Purpose: The purpose of this paper is to discuss methods of capturing the impact of fire and rescue service (FRS) community safety work which directly aims to reduce the occurrence of specific incidents.
Design/methodology/ approach: The impact assessment method described focuseson addressing one of the major problems with regards to attributing outcomes to FRS community safety work; the influence of external factors. This paper looked to assess the incident trends within a case study UK FRS within the context of the following external data sets: first, incident trends within other UK FRSs; second, demographic trends; and third, incident data from other public services.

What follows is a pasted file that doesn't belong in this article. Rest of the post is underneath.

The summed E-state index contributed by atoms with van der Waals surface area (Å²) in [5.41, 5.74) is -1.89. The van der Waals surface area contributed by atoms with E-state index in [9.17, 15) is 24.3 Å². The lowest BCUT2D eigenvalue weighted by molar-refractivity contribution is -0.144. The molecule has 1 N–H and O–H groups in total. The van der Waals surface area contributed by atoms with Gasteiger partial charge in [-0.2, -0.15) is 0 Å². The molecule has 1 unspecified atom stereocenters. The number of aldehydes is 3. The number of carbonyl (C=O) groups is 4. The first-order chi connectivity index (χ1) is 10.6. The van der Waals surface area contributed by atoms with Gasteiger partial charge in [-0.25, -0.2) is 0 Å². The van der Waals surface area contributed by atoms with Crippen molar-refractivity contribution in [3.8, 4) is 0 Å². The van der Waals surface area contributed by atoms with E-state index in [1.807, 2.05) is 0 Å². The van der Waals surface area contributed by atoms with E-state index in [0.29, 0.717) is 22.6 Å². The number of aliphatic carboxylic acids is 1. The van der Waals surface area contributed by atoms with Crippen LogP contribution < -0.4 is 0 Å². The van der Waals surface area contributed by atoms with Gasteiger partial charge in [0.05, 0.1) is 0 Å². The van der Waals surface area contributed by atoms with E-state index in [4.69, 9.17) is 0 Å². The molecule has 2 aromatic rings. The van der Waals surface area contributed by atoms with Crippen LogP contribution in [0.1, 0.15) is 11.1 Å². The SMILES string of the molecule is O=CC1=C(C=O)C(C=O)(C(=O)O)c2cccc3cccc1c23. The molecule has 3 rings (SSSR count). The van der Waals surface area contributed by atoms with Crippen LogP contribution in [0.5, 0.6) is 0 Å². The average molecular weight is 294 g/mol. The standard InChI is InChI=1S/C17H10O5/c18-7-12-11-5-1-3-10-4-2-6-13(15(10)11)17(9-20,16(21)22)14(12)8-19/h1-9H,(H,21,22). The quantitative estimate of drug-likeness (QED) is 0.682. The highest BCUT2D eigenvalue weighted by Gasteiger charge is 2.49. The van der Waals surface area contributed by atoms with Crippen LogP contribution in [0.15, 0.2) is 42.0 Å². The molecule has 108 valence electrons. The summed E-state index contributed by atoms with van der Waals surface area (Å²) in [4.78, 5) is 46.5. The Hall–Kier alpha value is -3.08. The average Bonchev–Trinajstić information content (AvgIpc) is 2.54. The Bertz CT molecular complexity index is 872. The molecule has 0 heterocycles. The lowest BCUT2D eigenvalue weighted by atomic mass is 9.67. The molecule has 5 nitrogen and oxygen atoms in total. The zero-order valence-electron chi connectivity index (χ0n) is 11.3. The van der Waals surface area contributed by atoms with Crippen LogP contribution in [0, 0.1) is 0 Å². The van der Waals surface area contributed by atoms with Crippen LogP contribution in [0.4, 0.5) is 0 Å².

Findings: There were instances, either across the whole region served by the case study FRS, or within specific districts, where evidence suggested a strong likelihood of the community safety work of the case study FRS contributing towards an observed reduction in incidents. These findings were established through filtering the impact of widespread external factors, which could impact upon incident figures.
Research limitations/implications: The utility of this impact assessment relies upon FRS consistently recording the specific aims and focus of individual community safety activity, so that any positive outcomes can be attributed to a particular group of community safety initiatives.
Originality/value: This paper discusses how an evaluation process, to determine the likelihood of community safety impacting upon incident numbers, can be practically applied to a FRS.
- Community safety initiatives
- Fire and rescue service
- Impact assessment
ASJC Scopus subject areas
- Safety Research
- Public Health, Environmental and Occupational Health
- Community and Home Care